When Egyptian president Mohamed Morsi made an unprecedented power grab two weeks ago—a move protested by tens of thousands of demonstrators in Cairo’s Tahrir Square—Egypt’s liberal-activist movement found itself suddenly resurgent.
Largely sidelined since the 2011 revolution and throughout the subsequent elections that swept Morsi and the Islamist Muslim Brotherhood into office, Egypt’s liberals have spent the last year trying—and largely failing—to get people riled up about the Brotherhood’s conservative political agenda. But Morsi touched a collective nerve with his November decree declaring the president to be free from judicial oversight, a move that effectively removed any checks on his power. Crowds thronged Tahrir, chanting “the people want the fall of the regime,” the same cry heard when Egypt’s longtime dictator Hosni Mubarak was ousted almost two years ago.
Many activists gleefully noted that Morsi’s overreach helped unite a liberal opposition that seemed weak and lost in the wake of the Brotherhood’s electoral triumphs. “He’s gonna look bad, and we’re gonna look good,” one activist said of the decree as protests got underway last week.
But just as the opposition regained its momentum and fire, Morsi did something that seemed to have them on the back foot once again—he challenged them to a vote.
Faced with mounting public anger, Morsi has maintained that his decree was merely meant to be a temporary stopgap until the country can vote on its new Constitution and put a legislature in place. (Right now, Egypt is without a Parliament, after the last one was disbanded in June by judges appointed by the old Mubarak regime.) Specifically, Morsi said, he wanted to prevent the courts from dissolving the constitutional assembly tasked with drafting the document, as many observers believed the judiciary might do. In protest, many judges—including those in Egypt’s highest court—have gone on strike.
The writing of the Constitution has been hotly contested: the assembly’s Christian, liberal, and secular members had already walked out over charges that Islamists who dominate the assembly were hijacking the process. But last week, even as protesters camped out in Tahrir, the assembly forced through a final document that took a conservative tack on a number of hot-button issues, including sharia law and women’s rights.
The new Constitution will be up for a nationwide referendum on December 15, presenting the opposition with the question of whether it can mount a serious campaign against ratification with so little time to prepare—and also whether it should. During presidential elections earlier this year, Morsi eked by with just 51 percent of the vote, which included the backing of liberal groups who preferred him over his opponent, a former prime minister under Mubarak. With such a slim mandate, Morsi might seem vulnerable now that popular fury is mounting against him.
But many in the opposition favor boycotting the vote entirely. “The entire constitution-writing process is a farce,” says Nadine Wahab, an activist with the Cairo Institute for Human Rights Studies. “Being counted is a ‘yes’ to the system, whether you vote ‘yes’ or ‘no’.”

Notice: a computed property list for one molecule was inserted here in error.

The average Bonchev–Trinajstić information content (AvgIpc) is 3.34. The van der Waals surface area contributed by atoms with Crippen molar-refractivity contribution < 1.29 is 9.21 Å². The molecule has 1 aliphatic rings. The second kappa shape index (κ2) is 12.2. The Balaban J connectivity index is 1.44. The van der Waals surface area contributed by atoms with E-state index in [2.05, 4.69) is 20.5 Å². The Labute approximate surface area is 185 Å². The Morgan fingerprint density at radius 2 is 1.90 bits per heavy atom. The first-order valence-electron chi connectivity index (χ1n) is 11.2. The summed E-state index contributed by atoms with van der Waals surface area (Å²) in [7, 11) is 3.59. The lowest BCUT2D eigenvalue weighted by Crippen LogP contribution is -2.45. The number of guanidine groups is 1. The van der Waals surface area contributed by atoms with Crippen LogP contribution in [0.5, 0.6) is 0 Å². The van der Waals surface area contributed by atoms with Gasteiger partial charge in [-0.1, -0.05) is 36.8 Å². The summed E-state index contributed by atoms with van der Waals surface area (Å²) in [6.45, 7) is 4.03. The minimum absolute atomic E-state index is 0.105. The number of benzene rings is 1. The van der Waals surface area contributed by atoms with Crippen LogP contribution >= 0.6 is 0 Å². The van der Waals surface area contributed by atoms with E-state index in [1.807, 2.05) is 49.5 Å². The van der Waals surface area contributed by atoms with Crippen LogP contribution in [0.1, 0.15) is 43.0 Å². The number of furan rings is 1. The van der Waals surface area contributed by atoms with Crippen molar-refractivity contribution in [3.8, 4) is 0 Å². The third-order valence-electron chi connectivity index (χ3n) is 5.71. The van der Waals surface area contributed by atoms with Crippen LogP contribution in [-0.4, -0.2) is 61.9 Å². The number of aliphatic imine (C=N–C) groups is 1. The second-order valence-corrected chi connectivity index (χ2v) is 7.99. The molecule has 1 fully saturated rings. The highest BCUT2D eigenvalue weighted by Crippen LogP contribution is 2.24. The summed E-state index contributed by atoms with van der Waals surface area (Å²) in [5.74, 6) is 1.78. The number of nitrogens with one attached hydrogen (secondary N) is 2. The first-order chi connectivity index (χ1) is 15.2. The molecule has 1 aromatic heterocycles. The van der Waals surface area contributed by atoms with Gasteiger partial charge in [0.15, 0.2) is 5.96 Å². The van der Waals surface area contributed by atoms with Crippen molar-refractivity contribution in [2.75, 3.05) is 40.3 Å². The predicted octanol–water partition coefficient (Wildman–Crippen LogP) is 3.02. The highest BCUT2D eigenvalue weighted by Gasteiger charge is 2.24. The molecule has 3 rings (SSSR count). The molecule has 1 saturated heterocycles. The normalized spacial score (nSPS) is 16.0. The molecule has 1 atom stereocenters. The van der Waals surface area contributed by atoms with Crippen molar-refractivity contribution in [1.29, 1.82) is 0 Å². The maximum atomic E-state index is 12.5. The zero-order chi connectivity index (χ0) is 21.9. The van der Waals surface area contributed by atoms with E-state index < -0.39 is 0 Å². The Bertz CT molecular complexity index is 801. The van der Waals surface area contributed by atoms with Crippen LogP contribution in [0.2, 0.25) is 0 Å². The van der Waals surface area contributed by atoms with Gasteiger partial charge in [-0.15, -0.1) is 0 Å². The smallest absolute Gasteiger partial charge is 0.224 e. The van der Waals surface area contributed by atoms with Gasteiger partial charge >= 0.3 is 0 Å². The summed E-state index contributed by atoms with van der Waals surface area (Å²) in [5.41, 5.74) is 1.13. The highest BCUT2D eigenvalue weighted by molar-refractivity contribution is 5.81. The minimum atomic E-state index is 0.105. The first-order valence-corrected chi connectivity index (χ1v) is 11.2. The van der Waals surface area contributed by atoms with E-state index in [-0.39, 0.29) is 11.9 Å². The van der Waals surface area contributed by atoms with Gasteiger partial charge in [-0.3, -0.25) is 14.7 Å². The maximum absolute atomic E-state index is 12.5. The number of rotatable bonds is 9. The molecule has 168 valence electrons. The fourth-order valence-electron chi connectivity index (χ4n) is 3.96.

Wahab adds that the Freedom and Justice Party—the official face of the Muslim Brotherhood’s formidable political machine—is adept at overpowering opponents at the ballot box, and most analysts say it would be heavily favored to push ratification on December 15, no matter what kind of effort its opponents can mount.
At the same time, the very idea of the referendum seemed to temporarily deflate and divide the opposition yet again, plunging them into the same sense of uncertainty that has plagued them since the revolution ended. “They win at politics,” Wahab says. “So now [Morsi] has us trying to play politics again. This was a very smart play on his side.”
On Monday, top opposition leaders met to try to decide their stand on the upcoming vote. But even as the country’s media and tourism industries announced that they were weighing a strike on Tuesday as part of a nationwide protest against the draft Constitution, there seemed to be no easy path for the opposition ahead. “There’s no clear idea what to do with this referendum,” says Sherif Mansour, a veteran dissident based in New York. “It’s much easier to think what you are against than what you are for.”
Shadi Hamid, the director of research at the Brookings Institute’s Doha Center, points out that aside from its get-out-the-vote machine, the Brotherhood has another key advantage in the referendum: most Egyptians are tired of the ongoing uncertainty. “Morsi and the Brotherhood have one argument in particular to their advantage, and that’s the argument for stability,” he says.
He adds that the vote is a Catch-22 for Egypt’s liberal activists. “If you participate, you’re bringing legitimacy to a process you don’t believe in. But if you boycott, you’re allowing the ‘yes’ voters to win almost automatically,” he says. “So it’s a tough choice.”
As the opposition wrestles with how to proceed, it must also grapple with the prospect that the Constitution and its conservative clauses will be much harder to roll back if the document passes with a majority vote. “The tactic of choice among the liberals and secular people has tended to be boycotting,” says Thanassis Cambanis, a fellow at the Century Foundation. “That doesn’t really work if you boycott a constitutional referendum and the Constitution becomes the law of the land.”